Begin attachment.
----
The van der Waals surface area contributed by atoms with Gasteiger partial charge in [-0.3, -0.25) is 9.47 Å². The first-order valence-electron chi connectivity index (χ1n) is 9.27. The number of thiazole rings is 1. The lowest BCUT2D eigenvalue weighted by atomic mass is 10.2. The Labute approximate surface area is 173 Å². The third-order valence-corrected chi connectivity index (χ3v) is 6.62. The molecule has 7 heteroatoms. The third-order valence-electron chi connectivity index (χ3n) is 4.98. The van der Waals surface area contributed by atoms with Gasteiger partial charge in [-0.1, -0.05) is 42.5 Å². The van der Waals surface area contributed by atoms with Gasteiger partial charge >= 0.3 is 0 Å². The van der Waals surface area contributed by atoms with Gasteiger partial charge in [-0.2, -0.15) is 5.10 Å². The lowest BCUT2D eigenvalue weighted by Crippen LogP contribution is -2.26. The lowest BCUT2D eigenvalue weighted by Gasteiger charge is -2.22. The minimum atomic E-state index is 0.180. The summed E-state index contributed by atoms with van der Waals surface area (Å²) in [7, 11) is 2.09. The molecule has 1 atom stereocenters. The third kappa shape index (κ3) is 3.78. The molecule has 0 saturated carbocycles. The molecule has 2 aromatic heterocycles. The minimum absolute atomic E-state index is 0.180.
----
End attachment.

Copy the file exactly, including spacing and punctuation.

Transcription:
The van der Waals surface area contributed by atoms with Gasteiger partial charge in [-0.3, -0.25) is 9.47 Å². The first-order valence-electron chi connectivity index (χ1n) is 9.27. The number of thiazole rings is 1. The lowest BCUT2D eigenvalue weighted by atomic mass is 10.2. The Labute approximate surface area is 173 Å². The third-order valence-corrected chi connectivity index (χ3v) is 6.62. The molecule has 7 heteroatoms. The third-order valence-electron chi connectivity index (χ3n) is 4.98. The van der Waals surface area contributed by atoms with Gasteiger partial charge in [-0.1, -0.05) is 42.5 Å². The van der Waals surface area contributed by atoms with Gasteiger partial charge >= 0.3 is 0 Å². The van der Waals surface area contributed by atoms with Gasteiger partial charge in [-0.2, -0.15) is 5.10 Å². The lowest BCUT2D eigenvalue weighted by Crippen LogP contribution is -2.26. The lowest BCUT2D eigenvalue weighted by Gasteiger charge is -2.22. The minimum atomic E-state index is 0.180. The summed E-state index contributed by atoms with van der Waals surface area (Å²) in [7, 11) is 2.09. The molecule has 1 atom stereocenters. The third kappa shape index (κ3) is 3.78. The molecule has 0 saturated carbocycles. The molecule has 2 aromatic heterocycles. The minimum absolute atomic E-state index is 0.180.